But it could be another factor. For instance, as a shot putter, we had an option to use a more dense, smaller shot put made out of copper rather than the usual iron. It seemed like a great idea, but NOBODY could throw it as far. Conversely, the indoor shot was 20% bigger than the regular shot, and people could throw the same distance, it didn’t negatively affect us.
What could this other factor be, then? Maybe force applied to a broader substance is slightly easier (for instance imagine lifting 400 lbs with an eight foot bar vs. a four foot one.) I’d take the eight. Maybe its a leverage factor.
Any engineers or physicists out there?
Doc

I remember when I was in high school repping 130 lbs (when I started out) w/ a 7’ bar. I put collars on the inside and gave myself about 8" of usable bar space. I loaded it up to 130 lbs and tried benching it. The 130 lbs felt like 170 lbs. There was a major difference in distance though. Not a couple of inches.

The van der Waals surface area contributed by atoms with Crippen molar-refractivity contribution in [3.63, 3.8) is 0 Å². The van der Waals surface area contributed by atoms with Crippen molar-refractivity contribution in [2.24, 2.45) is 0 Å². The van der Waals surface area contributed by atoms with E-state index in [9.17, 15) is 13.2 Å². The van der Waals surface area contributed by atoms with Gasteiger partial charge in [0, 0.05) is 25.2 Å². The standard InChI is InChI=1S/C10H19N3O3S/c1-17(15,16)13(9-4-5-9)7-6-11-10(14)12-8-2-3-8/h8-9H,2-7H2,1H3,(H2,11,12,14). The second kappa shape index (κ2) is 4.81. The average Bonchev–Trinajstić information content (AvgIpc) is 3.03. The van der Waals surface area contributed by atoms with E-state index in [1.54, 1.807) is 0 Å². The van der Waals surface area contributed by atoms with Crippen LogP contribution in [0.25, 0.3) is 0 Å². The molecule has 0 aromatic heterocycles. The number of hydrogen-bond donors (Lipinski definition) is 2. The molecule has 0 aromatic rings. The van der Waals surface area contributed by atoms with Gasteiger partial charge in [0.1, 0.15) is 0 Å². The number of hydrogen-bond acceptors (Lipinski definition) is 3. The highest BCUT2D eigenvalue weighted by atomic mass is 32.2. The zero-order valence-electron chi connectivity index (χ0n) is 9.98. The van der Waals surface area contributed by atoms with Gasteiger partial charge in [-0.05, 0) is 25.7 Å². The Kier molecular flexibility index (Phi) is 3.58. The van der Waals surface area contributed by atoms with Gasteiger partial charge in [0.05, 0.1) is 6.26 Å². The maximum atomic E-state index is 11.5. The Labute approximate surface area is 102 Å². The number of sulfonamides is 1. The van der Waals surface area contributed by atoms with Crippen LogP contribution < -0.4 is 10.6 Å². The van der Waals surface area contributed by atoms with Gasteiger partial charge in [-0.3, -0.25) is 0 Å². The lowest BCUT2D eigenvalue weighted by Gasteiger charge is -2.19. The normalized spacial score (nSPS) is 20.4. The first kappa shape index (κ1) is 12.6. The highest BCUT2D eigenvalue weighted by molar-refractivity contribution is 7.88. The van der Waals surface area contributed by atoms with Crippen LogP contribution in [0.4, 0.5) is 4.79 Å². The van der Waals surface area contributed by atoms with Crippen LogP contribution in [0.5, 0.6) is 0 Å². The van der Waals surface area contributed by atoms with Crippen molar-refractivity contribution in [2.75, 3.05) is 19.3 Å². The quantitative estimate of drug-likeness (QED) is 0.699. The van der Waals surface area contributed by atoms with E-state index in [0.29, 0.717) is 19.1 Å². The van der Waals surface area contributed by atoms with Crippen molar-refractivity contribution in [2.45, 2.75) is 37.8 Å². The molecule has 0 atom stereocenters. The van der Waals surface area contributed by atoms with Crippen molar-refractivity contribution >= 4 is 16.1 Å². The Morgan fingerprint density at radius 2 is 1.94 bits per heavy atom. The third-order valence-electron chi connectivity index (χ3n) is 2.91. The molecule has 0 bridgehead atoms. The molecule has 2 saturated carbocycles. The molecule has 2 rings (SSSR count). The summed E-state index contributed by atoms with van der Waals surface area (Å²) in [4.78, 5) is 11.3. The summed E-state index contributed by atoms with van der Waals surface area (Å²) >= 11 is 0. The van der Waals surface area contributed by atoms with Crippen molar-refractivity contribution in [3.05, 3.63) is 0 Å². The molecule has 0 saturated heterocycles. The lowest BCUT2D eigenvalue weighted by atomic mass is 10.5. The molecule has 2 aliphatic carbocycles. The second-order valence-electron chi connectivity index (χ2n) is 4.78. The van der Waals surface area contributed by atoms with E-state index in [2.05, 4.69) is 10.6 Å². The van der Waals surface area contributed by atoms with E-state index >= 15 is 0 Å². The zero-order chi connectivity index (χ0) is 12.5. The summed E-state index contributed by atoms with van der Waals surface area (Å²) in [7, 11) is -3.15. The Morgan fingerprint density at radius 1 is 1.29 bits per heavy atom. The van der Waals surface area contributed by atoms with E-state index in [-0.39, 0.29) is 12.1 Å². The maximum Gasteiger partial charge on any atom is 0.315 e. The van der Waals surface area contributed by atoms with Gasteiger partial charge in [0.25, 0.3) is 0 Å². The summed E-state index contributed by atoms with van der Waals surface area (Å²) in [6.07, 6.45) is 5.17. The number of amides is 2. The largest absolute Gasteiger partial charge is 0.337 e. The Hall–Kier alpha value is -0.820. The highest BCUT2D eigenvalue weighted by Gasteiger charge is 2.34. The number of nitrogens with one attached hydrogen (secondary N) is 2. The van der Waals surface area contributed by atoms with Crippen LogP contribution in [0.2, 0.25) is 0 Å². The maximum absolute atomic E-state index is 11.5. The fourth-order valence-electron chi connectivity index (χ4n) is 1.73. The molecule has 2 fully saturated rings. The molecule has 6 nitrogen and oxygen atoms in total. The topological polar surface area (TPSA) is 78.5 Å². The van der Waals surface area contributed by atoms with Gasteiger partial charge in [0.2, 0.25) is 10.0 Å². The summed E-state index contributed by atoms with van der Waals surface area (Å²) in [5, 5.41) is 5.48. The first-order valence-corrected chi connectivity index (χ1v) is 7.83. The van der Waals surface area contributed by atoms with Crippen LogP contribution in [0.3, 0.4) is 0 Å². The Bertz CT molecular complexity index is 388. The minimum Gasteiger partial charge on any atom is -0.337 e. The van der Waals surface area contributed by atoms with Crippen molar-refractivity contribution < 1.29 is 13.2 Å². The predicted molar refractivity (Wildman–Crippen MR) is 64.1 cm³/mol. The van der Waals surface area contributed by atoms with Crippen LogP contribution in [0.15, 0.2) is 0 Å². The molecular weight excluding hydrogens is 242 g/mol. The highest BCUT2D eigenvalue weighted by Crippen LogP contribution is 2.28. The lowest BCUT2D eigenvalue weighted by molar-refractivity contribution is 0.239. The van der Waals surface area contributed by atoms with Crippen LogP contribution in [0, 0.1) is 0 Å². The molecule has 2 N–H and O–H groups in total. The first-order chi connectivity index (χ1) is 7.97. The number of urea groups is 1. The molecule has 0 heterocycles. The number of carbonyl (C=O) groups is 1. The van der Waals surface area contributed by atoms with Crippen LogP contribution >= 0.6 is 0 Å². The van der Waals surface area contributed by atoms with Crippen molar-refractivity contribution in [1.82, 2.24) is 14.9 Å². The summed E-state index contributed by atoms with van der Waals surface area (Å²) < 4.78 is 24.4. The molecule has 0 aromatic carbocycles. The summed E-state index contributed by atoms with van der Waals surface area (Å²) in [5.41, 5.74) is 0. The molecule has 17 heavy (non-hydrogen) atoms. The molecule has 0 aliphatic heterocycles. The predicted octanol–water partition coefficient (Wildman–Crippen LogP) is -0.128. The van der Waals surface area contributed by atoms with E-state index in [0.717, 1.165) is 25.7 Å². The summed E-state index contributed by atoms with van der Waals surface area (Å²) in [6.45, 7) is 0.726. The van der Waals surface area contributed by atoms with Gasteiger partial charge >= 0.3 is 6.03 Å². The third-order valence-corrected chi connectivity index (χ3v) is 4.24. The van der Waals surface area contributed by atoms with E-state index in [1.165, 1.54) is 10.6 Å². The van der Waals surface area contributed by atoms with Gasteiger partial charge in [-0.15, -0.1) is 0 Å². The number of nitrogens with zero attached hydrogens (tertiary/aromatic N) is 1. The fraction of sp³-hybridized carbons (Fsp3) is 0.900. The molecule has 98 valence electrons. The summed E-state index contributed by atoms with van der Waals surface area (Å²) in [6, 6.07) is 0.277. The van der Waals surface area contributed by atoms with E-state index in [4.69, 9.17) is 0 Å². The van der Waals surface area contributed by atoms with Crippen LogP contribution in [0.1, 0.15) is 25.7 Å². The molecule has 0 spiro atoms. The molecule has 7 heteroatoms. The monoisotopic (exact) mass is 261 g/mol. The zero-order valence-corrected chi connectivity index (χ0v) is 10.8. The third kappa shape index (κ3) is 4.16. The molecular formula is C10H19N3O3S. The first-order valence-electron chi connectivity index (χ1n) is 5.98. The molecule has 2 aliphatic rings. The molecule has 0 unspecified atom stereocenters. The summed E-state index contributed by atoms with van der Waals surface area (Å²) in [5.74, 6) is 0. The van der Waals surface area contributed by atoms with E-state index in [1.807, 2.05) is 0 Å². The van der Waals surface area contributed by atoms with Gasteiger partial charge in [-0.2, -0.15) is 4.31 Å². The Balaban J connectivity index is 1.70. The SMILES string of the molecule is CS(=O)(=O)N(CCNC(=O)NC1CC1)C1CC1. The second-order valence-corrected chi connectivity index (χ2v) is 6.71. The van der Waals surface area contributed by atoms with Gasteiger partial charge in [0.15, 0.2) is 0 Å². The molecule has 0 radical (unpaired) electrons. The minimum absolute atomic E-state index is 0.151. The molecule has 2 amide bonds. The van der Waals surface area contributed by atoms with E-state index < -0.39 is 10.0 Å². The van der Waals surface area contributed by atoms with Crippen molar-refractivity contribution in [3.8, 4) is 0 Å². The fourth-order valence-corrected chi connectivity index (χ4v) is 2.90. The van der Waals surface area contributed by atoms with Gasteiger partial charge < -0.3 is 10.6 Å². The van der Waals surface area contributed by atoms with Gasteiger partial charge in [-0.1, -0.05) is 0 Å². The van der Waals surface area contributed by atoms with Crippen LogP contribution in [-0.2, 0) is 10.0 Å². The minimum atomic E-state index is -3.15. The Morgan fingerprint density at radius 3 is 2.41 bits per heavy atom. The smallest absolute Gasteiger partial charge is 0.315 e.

I think deadlifitng is a little different since you aren’t trying to stabilize a muscle that is pushing.

It also depends on the rigidity of the bar. I have an ivanko PLing bar and its WHIPPY! I am used to it since its all I use, but the greater the distance that the plates sit from the middle, the harder the bar is to control.

With a bar, you can’t apply more force due to placement of the plates on the bar. Thickness of the bar would affect your biomechcanical leverages (pushing or pulling with an open palm vs closed, the open is MUCh moredifficult), but not the placement of plates w/ such a small distance difference. There is a difference, such as rotational torque (a smaller change in the angle causes the bar to move further due to the increased overall distance of the longer bar), but nothing that would really stop you to the point where your max is 100 lbs less than a “normal” set up.

At least this is how it appears to me.